SAINT JOHN, N.B. – Saint John has come under fire over a proposal to generate $1 million through permit fees from heavy vehicles hauling goods in the city amid the fight against Covid-19.
The proposal is contained in a long-term financial sustainability plan presented to the city council last week. The plan, aimed at closing a $10-million budget shortfall, will come up for council debate early next month.
The Atlantic Provinces Trucking Association (APTA) quickly criticized the move, saying more tax is the last thing the industry needs, especially at this time when businesses are suffering under the pandemic.
“Trucking is an essential service, the lifeblood of local economies, and the cornerstone of Atlantic Canada’s Covid-19 response and recovery, which makes the City of Saint John’s consideration to impose this on trucking a monumentally bad idea,” it said.
APTA executive director Jean-Marc Picard said the industry already pays more than its fair share.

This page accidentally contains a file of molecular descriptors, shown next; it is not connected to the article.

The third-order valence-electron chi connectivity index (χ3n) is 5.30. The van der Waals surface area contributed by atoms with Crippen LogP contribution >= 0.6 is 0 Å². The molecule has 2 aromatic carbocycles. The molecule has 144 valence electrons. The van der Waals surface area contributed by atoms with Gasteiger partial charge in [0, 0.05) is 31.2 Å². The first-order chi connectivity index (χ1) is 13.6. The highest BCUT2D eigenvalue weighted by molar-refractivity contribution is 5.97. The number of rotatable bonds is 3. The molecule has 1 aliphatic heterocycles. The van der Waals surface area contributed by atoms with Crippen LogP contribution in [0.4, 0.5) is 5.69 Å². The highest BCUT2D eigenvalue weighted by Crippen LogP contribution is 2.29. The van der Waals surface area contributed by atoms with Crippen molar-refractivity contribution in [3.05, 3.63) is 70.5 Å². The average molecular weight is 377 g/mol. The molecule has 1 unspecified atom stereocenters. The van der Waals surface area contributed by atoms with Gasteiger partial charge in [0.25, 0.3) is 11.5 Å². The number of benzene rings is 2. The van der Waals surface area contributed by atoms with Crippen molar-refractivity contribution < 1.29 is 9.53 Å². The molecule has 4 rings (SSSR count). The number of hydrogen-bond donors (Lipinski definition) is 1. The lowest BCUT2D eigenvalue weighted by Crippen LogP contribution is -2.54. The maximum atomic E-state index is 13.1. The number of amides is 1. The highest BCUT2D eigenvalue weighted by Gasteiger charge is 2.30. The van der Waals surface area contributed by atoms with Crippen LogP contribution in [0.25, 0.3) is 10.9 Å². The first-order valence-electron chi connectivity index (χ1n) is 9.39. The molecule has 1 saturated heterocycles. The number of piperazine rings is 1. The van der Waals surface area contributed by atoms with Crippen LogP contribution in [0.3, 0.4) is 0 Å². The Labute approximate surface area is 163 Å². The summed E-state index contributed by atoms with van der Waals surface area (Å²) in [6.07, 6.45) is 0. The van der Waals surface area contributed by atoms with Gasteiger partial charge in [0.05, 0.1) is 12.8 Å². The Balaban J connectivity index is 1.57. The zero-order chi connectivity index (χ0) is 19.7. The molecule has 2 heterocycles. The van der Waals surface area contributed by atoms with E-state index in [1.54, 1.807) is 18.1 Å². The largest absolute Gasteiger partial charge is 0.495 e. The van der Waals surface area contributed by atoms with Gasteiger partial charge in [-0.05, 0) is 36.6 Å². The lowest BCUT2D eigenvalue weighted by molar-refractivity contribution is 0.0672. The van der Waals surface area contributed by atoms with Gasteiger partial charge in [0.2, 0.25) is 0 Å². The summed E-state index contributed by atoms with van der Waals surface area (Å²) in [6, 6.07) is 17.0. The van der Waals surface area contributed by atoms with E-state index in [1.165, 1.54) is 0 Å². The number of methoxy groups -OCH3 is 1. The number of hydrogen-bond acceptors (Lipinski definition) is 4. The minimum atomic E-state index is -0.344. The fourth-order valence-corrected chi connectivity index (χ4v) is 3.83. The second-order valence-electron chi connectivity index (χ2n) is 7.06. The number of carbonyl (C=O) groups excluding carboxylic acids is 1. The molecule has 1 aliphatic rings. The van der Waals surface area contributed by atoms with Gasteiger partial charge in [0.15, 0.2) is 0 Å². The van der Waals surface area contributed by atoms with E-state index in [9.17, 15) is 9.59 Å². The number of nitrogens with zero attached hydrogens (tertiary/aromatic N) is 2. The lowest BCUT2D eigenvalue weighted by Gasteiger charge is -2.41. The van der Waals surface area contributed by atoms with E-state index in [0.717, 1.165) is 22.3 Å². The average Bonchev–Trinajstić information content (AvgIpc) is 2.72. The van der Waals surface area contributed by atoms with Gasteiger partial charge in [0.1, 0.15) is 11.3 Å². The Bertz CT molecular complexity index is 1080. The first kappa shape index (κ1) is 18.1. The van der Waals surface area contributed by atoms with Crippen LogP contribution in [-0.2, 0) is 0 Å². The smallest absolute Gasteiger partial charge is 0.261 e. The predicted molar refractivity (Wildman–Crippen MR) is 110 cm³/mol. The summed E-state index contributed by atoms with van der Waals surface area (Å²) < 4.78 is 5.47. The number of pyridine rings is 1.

“Fuel taxes, excise taxes, small business taxes, licensing fees, property taxes, and the list goes on.”
Trucks move freight to and from the Saint John region, and are key to helping businesses get their goods in and out of the city.
“This will only make Saint John’s businesses less competitive, and have a negative impact on economic growth for the city,” the association said.
“This new proposal will hurt trucking, and costs will be passed on to customers.”
In an email to Today’s Trucking, the city said it is aware of the industry concerns.
“We are listening to those concerns and will meet with industry stakeholders for their feedback so that we can take their observations into account as we move forward,” it said.
“The city will be meeting with the trucking association in the next few days.”
The city added that heavy trucking is also recognized for having a disproportional impact on public costs related to roads and traffic management.